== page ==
Taking the Right Steps: Understanding 5G for the DoD.

Author:Chew, James S.B.
Position:Viewpoint
 
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* A recent Pentagon announcement focusing on 5G network capabilities--based on a Defense Science Board 5G study--will no doubt create many overnight "experts" in the telecommunications field. However, the office of the undersecretary for research and engineering wisely stated that the significant commercial investment in this area should be leveraged.

The importance of leveraging this investment cannot be overstated--the commercial mindset is to be first to market with a reliable, affordable, "crazy great" product and/or capability. It would be fair to say that this is not the Defense Department acquisition process mindset.

For all those clamoring to climb aboard this 5G train, it would behoove all to carefully road the report and take nolo of this finding: "5G capability is inexorably intertwined with leading-edge microelectronics."

The historical mismatch between trust and assurance policies versus national investment in advanced semiconductor manufacturing has led to a fundamental capability deficit. Simply speaking, the current defense industrial base electronic system development approach and technologies will not work for 5G Classic field programmable gate-array technologies will not allow for practical or efficient 5G, and the current "test, fix, test" electronics development approach will not allow for timely operational capability development.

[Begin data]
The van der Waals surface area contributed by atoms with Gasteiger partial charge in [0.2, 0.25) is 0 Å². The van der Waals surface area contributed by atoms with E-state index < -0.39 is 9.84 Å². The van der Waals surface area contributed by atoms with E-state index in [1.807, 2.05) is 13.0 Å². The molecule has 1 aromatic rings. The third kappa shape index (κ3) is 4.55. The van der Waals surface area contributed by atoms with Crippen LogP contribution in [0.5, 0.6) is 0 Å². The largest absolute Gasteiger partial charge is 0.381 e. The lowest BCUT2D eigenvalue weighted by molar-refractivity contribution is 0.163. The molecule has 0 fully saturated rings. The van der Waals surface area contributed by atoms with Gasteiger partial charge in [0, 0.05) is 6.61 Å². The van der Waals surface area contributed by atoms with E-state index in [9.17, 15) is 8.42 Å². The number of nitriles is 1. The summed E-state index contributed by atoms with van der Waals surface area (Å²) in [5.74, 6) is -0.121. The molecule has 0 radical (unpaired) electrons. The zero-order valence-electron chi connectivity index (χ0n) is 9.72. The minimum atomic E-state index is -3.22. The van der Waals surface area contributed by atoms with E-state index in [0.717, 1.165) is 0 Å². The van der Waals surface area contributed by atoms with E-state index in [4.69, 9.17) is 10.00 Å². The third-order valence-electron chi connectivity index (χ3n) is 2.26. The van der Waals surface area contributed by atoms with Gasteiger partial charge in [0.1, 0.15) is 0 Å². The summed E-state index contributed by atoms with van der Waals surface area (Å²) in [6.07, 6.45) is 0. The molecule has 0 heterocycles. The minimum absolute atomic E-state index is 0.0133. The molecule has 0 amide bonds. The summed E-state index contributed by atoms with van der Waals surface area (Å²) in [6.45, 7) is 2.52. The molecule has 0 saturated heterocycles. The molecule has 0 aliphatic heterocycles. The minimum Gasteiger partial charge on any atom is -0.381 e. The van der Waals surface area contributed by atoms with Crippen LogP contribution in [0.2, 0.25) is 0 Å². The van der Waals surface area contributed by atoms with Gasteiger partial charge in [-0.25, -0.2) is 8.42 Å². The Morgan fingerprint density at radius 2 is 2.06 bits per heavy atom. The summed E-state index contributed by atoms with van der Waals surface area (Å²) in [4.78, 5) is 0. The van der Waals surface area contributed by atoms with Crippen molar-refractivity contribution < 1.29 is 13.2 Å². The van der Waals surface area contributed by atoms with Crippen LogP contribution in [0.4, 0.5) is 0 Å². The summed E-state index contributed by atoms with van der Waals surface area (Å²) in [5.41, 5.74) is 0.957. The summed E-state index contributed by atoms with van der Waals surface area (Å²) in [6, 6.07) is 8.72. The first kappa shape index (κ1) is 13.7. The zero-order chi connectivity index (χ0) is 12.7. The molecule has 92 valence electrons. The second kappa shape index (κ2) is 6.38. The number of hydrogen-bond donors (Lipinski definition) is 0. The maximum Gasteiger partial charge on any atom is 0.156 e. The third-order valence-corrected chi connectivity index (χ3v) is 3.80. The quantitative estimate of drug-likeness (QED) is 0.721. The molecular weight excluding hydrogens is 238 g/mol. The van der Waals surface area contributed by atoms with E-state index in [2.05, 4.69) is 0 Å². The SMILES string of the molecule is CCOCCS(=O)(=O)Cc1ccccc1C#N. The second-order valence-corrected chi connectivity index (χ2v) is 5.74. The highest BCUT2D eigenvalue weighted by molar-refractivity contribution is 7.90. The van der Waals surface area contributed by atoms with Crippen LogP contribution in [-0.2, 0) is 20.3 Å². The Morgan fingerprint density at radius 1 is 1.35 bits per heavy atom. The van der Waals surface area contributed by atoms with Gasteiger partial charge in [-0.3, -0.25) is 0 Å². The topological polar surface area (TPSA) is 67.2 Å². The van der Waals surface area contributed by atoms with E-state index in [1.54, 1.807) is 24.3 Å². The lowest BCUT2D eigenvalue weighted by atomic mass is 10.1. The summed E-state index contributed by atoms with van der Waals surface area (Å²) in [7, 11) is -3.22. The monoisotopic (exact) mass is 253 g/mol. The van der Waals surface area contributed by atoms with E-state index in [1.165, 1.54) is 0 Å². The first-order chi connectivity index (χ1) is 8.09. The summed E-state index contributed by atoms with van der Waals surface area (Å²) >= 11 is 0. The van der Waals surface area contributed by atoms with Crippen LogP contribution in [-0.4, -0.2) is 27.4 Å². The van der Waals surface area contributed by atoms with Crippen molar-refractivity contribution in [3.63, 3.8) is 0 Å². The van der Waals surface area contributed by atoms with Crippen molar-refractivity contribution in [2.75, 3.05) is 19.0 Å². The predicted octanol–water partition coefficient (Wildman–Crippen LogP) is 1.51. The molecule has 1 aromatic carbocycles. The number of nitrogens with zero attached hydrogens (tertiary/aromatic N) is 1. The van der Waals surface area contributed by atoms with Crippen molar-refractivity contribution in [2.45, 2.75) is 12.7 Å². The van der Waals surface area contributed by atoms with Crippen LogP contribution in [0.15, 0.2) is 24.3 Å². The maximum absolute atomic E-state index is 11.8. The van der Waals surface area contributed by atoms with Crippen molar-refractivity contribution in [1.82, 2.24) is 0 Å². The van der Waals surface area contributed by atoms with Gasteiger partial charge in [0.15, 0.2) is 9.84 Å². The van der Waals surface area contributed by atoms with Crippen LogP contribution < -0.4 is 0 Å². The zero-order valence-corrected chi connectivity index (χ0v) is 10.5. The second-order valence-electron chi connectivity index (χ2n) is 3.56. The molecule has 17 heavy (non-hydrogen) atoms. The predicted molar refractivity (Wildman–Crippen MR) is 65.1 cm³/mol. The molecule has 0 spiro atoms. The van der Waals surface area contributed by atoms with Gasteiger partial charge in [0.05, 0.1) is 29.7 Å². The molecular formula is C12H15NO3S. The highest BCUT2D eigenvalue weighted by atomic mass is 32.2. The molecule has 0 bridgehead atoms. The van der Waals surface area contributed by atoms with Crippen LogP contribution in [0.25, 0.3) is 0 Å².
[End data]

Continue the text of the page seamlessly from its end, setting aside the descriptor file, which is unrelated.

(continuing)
The first concept to grasp is that 5G isn't just 4G plus one. Yes, 5G enhanced mobile broadband will deliver 10X better performance, but 5G ultra-reliable low-latency communications is designed to deliver extremely short response times, and 5G massive machine-type communications provides for huge numbers of sensor and internet-of-things connections.

5G can enable a whole slew of new applications that 4G simply cannot, and it will come down to working out how to utilize these new capabilities. But there are also challenges, as all these benefits aren't just coming for free. Unlike 4G, there are a variety of different frequencies that 5G will need to get these jobs done. A lot of focus is on the mmWave frequencies--typically 28GHz and above--that deliver most of the 1 OX data performance, but these frequencies also have a very short reach, no more than 200 meters, which limits their use unless transmitting and receiving equipment can be kept at close quarters. For urban users, this means a lot more equipment installed on buildings, on lamp poles, etc., compared to what we have seen with 4G. For...

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